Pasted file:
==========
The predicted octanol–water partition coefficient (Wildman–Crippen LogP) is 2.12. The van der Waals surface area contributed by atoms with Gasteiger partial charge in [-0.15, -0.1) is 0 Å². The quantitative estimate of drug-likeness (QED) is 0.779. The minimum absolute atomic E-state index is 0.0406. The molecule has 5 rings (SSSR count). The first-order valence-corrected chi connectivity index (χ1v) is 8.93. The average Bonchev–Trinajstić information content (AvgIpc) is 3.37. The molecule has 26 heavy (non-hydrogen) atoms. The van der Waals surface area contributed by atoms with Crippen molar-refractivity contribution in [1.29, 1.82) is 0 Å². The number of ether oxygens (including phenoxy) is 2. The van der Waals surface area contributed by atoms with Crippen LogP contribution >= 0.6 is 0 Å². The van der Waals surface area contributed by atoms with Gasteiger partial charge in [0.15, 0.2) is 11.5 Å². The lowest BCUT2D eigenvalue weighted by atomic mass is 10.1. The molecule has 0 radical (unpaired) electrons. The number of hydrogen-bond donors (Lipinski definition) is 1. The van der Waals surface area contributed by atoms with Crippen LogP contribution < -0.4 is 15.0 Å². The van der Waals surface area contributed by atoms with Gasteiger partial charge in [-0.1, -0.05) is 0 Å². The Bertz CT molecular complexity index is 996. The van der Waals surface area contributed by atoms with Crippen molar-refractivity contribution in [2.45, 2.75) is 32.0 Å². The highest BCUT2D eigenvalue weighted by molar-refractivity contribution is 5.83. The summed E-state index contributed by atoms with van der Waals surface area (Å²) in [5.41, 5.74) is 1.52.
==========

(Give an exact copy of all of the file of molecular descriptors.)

The predicted octanol–water partition coefficient (Wildman–Crippen LogP) is 2.12. The van der Waals surface area contributed by atoms with Gasteiger partial charge in [-0.15, -0.1) is 0 Å². The quantitative estimate of drug-likeness (QED) is 0.779. The minimum absolute atomic E-state index is 0.0406. The molecule has 5 rings (SSSR count). The first-order valence-corrected chi connectivity index (χ1v) is 8.93. The average Bonchev–Trinajstić information content (AvgIpc) is 3.37. The molecule has 26 heavy (non-hydrogen) atoms. The van der Waals surface area contributed by atoms with Crippen molar-refractivity contribution in [1.29, 1.82) is 0 Å². The number of ether oxygens (including phenoxy) is 2. The van der Waals surface area contributed by atoms with Crippen LogP contribution >= 0.6 is 0 Å². The van der Waals surface area contributed by atoms with Gasteiger partial charge in [0.15, 0.2) is 11.5 Å². The lowest BCUT2D eigenvalue weighted by atomic mass is 10.1. The molecule has 0 radical (unpaired) electrons. The number of hydrogen-bond donors (Lipinski definition) is 1. The van der Waals surface area contributed by atoms with Crippen LogP contribution < -0.4 is 15.0 Å². The van der Waals surface area contributed by atoms with Gasteiger partial charge in [-0.1, -0.05) is 0 Å². The Bertz CT molecular complexity index is 996. The van der Waals surface area contributed by atoms with Crippen molar-refractivity contribution in [2.45, 2.75) is 32.0 Å². The highest BCUT2D eigenvalue weighted by molar-refractivity contribution is 5.83. The summed E-state index contributed by atoms with van der Waals surface area (Å²) in [5.41, 5.74) is 1.52.